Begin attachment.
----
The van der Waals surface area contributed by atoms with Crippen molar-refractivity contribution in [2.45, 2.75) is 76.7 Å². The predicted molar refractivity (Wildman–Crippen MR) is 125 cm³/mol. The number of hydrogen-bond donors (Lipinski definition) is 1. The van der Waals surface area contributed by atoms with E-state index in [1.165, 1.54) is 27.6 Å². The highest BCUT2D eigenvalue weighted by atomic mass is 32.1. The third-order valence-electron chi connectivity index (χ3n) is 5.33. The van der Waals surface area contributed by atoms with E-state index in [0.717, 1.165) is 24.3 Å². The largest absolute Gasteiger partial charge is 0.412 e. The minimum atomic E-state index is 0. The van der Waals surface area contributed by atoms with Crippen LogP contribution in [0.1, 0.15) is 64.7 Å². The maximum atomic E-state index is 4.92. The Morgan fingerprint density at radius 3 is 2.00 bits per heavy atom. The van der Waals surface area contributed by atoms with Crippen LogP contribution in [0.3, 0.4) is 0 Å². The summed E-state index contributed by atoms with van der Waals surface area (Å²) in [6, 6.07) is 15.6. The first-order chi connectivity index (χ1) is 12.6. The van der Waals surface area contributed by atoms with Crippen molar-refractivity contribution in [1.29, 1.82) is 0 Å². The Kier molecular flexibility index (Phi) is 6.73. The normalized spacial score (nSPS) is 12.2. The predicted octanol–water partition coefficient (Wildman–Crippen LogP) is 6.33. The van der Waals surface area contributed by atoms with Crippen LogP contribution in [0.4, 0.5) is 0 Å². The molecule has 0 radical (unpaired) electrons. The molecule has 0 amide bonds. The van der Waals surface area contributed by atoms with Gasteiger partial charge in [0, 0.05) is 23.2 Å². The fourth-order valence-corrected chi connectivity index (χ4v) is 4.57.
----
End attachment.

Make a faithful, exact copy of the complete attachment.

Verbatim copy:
The van der Waals surface area contributed by atoms with Crippen molar-refractivity contribution in [2.45, 2.75) is 76.7 Å². The predicted molar refractivity (Wildman–Crippen MR) is 125 cm³/mol. The number of hydrogen-bond donors (Lipinski definition) is 1. The van der Waals surface area contributed by atoms with E-state index in [1.165, 1.54) is 27.6 Å². The highest BCUT2D eigenvalue weighted by atomic mass is 32.1. The third-order valence-electron chi connectivity index (χ3n) is 5.33. The van der Waals surface area contributed by atoms with E-state index in [0.717, 1.165) is 24.3 Å². The largest absolute Gasteiger partial charge is 0.412 e. The minimum atomic E-state index is 0. The van der Waals surface area contributed by atoms with Crippen LogP contribution in [0.1, 0.15) is 64.7 Å². The maximum atomic E-state index is 4.92. The Morgan fingerprint density at radius 3 is 2.00 bits per heavy atom. The van der Waals surface area contributed by atoms with Crippen LogP contribution in [0.3, 0.4) is 0 Å². The summed E-state index contributed by atoms with van der Waals surface area (Å²) in [6, 6.07) is 15.6. The first-order chi connectivity index (χ1) is 12.6. The van der Waals surface area contributed by atoms with Crippen molar-refractivity contribution in [1.29, 1.82) is 0 Å². The Kier molecular flexibility index (Phi) is 6.73. The normalized spacial score (nSPS) is 12.2. The predicted octanol–water partition coefficient (Wildman–Crippen LogP) is 6.33. The van der Waals surface area contributed by atoms with Crippen LogP contribution in [0.4, 0.5) is 0 Å². The molecule has 0 radical (unpaired) electrons. The molecule has 0 amide bonds. The van der Waals surface area contributed by atoms with Gasteiger partial charge in [0, 0.05) is 23.2 Å². The fourth-order valence-corrected chi connectivity index (χ4v) is 4.57.